The Energy Information Administration (EIA) announced that there has been a major increase in eastern natural gas consumption this spring. According to EIA:
Natural gas consumption in the eastern half of the country, particularly in the electric power sector (power burn), has been much higher this spring than in previous years, according to Bentek Energy data. Both short-term weather-related factors and long-term structural changes in power markets led to the increase this year. Temperatures in the past few months have been above average in the eastern United States.
After a cold winter, temperatures have rebounded in the East. The Northeast in particular has experienced the warmest period on record from the beginning of May through mid-June, with average temperatures of 68.4 degrees – 1.8 degrees above the long-term average for this time of year. This has led to higher-than normal air-conditioning use across the region.
Power Plant Retirements
In addition to the high temperatures, coal-fired plants are retiring in record numbers for both economic and environmental reasons. According to the Washington Examiner, 7.8 GW of coal plants were retired in the PJM region in the past few weeks. The majority of this capacity is being replaced by gas-fired plants.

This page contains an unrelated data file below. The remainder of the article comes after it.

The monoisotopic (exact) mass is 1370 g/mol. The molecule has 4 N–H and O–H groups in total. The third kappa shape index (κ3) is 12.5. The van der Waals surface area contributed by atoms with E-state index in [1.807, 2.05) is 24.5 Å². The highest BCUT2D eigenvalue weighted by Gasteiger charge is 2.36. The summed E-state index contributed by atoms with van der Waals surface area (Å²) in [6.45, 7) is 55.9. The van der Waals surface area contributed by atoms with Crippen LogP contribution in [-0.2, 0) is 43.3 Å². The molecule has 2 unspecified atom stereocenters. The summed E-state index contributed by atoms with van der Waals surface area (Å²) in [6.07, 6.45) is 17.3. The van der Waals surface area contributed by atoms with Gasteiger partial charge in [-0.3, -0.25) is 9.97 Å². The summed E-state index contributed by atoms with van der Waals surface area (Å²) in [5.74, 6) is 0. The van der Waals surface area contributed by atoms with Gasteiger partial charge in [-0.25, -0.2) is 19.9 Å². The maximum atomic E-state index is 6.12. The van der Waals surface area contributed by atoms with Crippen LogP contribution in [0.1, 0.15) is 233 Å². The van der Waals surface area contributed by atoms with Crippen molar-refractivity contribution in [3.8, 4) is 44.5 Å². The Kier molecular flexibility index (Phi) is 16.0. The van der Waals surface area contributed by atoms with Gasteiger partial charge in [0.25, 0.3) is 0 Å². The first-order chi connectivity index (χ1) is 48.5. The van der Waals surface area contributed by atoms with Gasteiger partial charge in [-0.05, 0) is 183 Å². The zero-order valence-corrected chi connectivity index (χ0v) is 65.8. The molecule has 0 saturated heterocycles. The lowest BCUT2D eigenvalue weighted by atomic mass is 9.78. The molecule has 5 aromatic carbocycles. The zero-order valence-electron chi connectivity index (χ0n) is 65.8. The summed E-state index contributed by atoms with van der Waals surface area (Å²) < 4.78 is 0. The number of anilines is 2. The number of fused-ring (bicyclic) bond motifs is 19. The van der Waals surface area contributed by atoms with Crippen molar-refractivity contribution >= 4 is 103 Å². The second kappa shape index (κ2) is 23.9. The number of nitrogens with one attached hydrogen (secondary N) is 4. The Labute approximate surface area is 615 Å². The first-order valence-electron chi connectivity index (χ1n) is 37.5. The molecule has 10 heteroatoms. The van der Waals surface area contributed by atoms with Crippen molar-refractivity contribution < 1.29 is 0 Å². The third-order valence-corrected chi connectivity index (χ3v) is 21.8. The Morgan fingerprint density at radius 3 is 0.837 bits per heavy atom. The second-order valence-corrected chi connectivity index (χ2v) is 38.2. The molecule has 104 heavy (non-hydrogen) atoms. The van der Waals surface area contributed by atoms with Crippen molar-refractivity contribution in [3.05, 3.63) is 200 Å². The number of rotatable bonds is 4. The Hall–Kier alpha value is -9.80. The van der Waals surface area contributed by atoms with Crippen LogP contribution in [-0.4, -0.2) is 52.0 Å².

In part, gas-fired electricity is cheaper to produce on a per-kWh basis than coal-based electricity. An April 2013 report from EIA shows that the most cost-effective gas plants have a lifetime levelized cost of electricity of $72.6 per MWh, compared with $95.1 for the most cost-effective coal plants.
Furthermore, the EPA Mercury and Air Toxics rule has forced many coal-based facilities to upgrade their pollution-control equipment or shut down. Finally, coal has far higher emissions than gas, and a combination of state action, the impending federal clean power plan, and voluntary actions taken by individuals and organizations have led many customers to procure cleaner power and push for a cleaner generation mix.